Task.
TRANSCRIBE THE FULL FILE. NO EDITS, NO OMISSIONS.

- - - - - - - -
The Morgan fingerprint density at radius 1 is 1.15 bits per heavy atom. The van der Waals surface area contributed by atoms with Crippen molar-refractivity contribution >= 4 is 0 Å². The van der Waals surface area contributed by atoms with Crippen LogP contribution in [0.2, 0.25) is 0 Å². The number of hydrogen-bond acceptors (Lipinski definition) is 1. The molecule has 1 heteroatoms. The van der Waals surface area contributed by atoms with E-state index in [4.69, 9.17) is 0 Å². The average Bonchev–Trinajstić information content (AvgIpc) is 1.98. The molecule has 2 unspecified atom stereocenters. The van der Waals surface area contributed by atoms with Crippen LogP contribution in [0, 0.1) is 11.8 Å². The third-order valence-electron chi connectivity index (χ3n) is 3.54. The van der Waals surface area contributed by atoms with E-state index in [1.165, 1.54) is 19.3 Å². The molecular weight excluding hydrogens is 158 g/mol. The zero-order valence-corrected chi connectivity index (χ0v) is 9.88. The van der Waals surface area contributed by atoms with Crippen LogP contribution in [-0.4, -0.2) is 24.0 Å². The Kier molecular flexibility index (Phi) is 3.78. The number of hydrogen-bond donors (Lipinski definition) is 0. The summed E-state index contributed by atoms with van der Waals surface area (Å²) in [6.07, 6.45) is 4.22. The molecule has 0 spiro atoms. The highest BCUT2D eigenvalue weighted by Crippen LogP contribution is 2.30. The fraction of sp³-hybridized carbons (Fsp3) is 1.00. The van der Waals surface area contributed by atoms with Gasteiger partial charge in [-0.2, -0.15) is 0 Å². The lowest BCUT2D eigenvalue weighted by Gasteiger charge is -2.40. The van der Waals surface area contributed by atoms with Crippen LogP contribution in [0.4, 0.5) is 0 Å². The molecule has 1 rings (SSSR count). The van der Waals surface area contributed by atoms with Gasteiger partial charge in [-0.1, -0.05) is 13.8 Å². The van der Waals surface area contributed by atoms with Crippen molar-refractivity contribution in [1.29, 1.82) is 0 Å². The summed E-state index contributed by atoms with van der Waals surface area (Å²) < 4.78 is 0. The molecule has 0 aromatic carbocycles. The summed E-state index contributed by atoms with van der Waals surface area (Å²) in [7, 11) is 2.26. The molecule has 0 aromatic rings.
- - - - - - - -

The Morgan fingerprint density at radius 1 is 1.15 bits per heavy atom. The van der Waals surface area contributed by atoms with Crippen molar-refractivity contribution >= 4 is 0 Å². The van der Waals surface area contributed by atoms with Crippen LogP contribution in [0.2, 0.25) is 0 Å². The number of hydrogen-bond acceptors (Lipinski definition) is 1. The molecule has 1 heteroatoms. The van der Waals surface area contributed by atoms with E-state index in [4.69, 9.17) is 0 Å². The average Bonchev–Trinajstić information content (AvgIpc) is 1.98. The molecule has 2 unspecified atom stereocenters. The van der Waals surface area contributed by atoms with Crippen LogP contribution in [0, 0.1) is 11.8 Å². The third-order valence-electron chi connectivity index (χ3n) is 3.54. The van der Waals surface area contributed by atoms with E-state index in [1.165, 1.54) is 19.3 Å². The molecular weight excluding hydrogens is 158 g/mol. The zero-order valence-corrected chi connectivity index (χ0v) is 9.88. The van der Waals surface area contributed by atoms with Crippen LogP contribution in [-0.4, -0.2) is 24.0 Å². The Kier molecular flexibility index (Phi) is 3.78. The number of hydrogen-bond donors (Lipinski definition) is 0. The summed E-state index contributed by atoms with van der Waals surface area (Å²) in [6.07, 6.45) is 4.22. The molecule has 0 spiro atoms. The highest BCUT2D eigenvalue weighted by Crippen LogP contribution is 2.30. The fraction of sp³-hybridized carbons (Fsp3) is 1.00. The van der Waals surface area contributed by atoms with Gasteiger partial charge in [-0.2, -0.15) is 0 Å². The lowest BCUT2D eigenvalue weighted by Gasteiger charge is -2.40. The van der Waals surface area contributed by atoms with Crippen LogP contribution in [0.4, 0.5) is 0 Å². The molecule has 1 rings (SSSR count). The van der Waals surface area contributed by atoms with Gasteiger partial charge in [-0.1, -0.05) is 13.8 Å². The van der Waals surface area contributed by atoms with Crippen molar-refractivity contribution in [1.29, 1.82) is 0 Å². The summed E-state index contributed by atoms with van der Waals surface area (Å²) < 4.78 is 0. The molecule has 0 aromatic carbocycles. The summed E-state index contributed by atoms with van der Waals surface area (Å²) in [7, 11) is 2.26. The molecule has 0 aromatic rings.